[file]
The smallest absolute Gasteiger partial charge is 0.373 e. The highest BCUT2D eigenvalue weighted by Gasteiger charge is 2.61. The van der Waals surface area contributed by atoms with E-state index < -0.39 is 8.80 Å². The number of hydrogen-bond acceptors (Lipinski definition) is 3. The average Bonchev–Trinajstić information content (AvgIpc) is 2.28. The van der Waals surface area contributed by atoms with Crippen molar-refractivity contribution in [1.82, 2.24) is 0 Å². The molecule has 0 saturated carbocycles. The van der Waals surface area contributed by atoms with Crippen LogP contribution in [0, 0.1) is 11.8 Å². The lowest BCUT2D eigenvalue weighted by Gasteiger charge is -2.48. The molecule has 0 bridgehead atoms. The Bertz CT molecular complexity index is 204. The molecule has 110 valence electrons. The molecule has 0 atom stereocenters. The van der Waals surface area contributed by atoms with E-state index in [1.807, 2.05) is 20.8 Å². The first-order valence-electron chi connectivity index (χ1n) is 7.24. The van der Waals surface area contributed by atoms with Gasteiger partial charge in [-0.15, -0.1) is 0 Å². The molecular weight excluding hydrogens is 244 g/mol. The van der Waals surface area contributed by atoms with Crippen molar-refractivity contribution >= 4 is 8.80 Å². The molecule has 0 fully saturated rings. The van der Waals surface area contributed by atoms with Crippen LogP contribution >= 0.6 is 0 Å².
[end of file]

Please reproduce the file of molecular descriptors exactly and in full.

The smallest absolute Gasteiger partial charge is 0.373 e. The highest BCUT2D eigenvalue weighted by Gasteiger charge is 2.61. The van der Waals surface area contributed by atoms with E-state index < -0.39 is 8.80 Å². The number of hydrogen-bond acceptors (Lipinski definition) is 3. The average Bonchev–Trinajstić information content (AvgIpc) is 2.28. The van der Waals surface area contributed by atoms with Crippen molar-refractivity contribution in [1.82, 2.24) is 0 Å². The molecule has 0 saturated carbocycles. The van der Waals surface area contributed by atoms with Crippen LogP contribution in [0, 0.1) is 11.8 Å². The lowest BCUT2D eigenvalue weighted by Gasteiger charge is -2.48. The molecule has 0 bridgehead atoms. The Bertz CT molecular complexity index is 204. The molecule has 110 valence electrons. The molecule has 0 atom stereocenters. The van der Waals surface area contributed by atoms with E-state index in [1.807, 2.05) is 20.8 Å². The first-order valence-electron chi connectivity index (χ1n) is 7.24. The van der Waals surface area contributed by atoms with Gasteiger partial charge in [-0.15, -0.1) is 0 Å². The molecular weight excluding hydrogens is 244 g/mol. The van der Waals surface area contributed by atoms with Crippen molar-refractivity contribution >= 4 is 8.80 Å². The molecule has 0 fully saturated rings. The van der Waals surface area contributed by atoms with Crippen LogP contribution >= 0.6 is 0 Å².